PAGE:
Warning: This story contains descriptions and images of serious injuries.
A Regina woman says she was seriously hurt during a vacation in the Dominican Republic last week, causing injuries and excruciating pain that sent her to hospital — and leaving the planned opening of her business next month in limbo.
Mackenzie Wilker says the trip to Playabachata resort in the Caribbean hot spot started out as “a story to tell our children,” after her now-fiancé proposed at a beachfront gazebo on Dec. 31.
But she says their trip turned into a “horrendous” nightmare on Jan. 2., when she was injured during a competitive game for couples at the resort.
Videos of the incident reviewed by CBC News show Wilker bent over a chair on a stage, while her fiancé, Bryton Athmer, stands behind her, trying to pop a balloon between their bodies.
Three male resort staffers then run into Athmer all at once, the video shows, pushing Wilker’s hips forward into an unnatural position while her knees remain locked against the edge of the seat.
“Immediately I felt pain in my knees. I didn’t feel it in my hip at all at first, I was on such an adrenaline high.… But when they all got off me, I was honestly like stuck in the chair,” she said.
WATCH | Video shows moment Regina woman says she was injured in resort game:
Video shows moment when Sask. woman says she was injured in resort gameMackenzie Wilker says she was injured when she and her fiancé, Bryton Athmer, were taking part in a competitive couples’ game at a resort in the Dominican Republic.
“There were tears in my eyes.… I’m holding my knees, telling [staff] I’m hurt, and they just laughed and continued on.”
Doctors in Regina later concluded Wilker likely has tissue damage in her back and hips, according to medical records reviewed by CBC News. She also has a possible herniated disk that may require surgery once an MRI confirms the extent of the damage.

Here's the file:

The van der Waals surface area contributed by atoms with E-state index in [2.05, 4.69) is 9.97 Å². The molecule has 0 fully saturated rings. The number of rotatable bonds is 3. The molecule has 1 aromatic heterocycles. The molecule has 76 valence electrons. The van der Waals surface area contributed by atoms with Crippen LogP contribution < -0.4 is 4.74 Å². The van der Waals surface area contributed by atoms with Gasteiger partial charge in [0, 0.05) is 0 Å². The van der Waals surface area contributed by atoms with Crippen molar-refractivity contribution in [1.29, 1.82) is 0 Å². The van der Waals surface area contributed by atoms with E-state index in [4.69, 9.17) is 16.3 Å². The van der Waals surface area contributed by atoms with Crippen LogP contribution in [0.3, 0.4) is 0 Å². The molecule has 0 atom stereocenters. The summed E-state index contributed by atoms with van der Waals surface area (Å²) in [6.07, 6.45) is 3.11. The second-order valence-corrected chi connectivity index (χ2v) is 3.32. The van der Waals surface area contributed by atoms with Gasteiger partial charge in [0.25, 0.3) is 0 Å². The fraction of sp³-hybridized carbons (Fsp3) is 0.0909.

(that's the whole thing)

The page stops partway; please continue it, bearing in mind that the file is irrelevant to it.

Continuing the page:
Wilker has formally complained to Sunwing, alleging neither the vacation company nor the resort helped her get medical care for the injuries that sent her to the emergency room at Regina’s Pasqua Hospital on Tuesday, and have left her unable to work or even walk unassisted.
Wilker says her knee was bruised and in serious pain immediately after the injury, but she didn’t realize her back and hips were injured until after the adrenaline wore off later that night. (Submitted by Mackenzie Wilker)She says the injuries have also put her plans to open a home-based daycare in limbo, as she’s unsure she’ll be well enough to care for the five children signed up to start on Feb. 1.
In a Jan. 10 email to Wilker, a Sunwing customer relations representative said the company takes such issues “very seriously” but is not responsible for what happened at Playabachata.
“Sunwing Vacations does not own or operate this hotel, therefore, it is difficult to be able to respond to issues that occur in the care of our suppliers,” said the email.
An emailed statement sent to CBC by Sunwing Wednesday afternoon confirmed the company is liaising with the resort to investigate the incident and said, “[we] sincerely regret the customer’s experience.”
Since the incident is still being reviewed, the company said it is “unable to comment further at this time.”
Playabachata had not responded to a detailed list of questions from CBC by deadline.
Resort, Sunwing offered little help, says injured womanWilker says there was no doctor on duty when she was hurt, but shooting pain in her hips and lower back began as she was trying to find a comfortable position to sleep later that night.
“I instantly started screaming in pain. Something popped and my whole leg just cramped up,” said Wilker.
“We just laid there and I said, ‘I’m frightened — like, I think I really need medical attention.'”
The next morning, she couldn’t access her insurance information because there was no Wi-Fi and weak cell reception at the resort, she said, and an on-site Sunwing representative told Wilker she couldn’t help.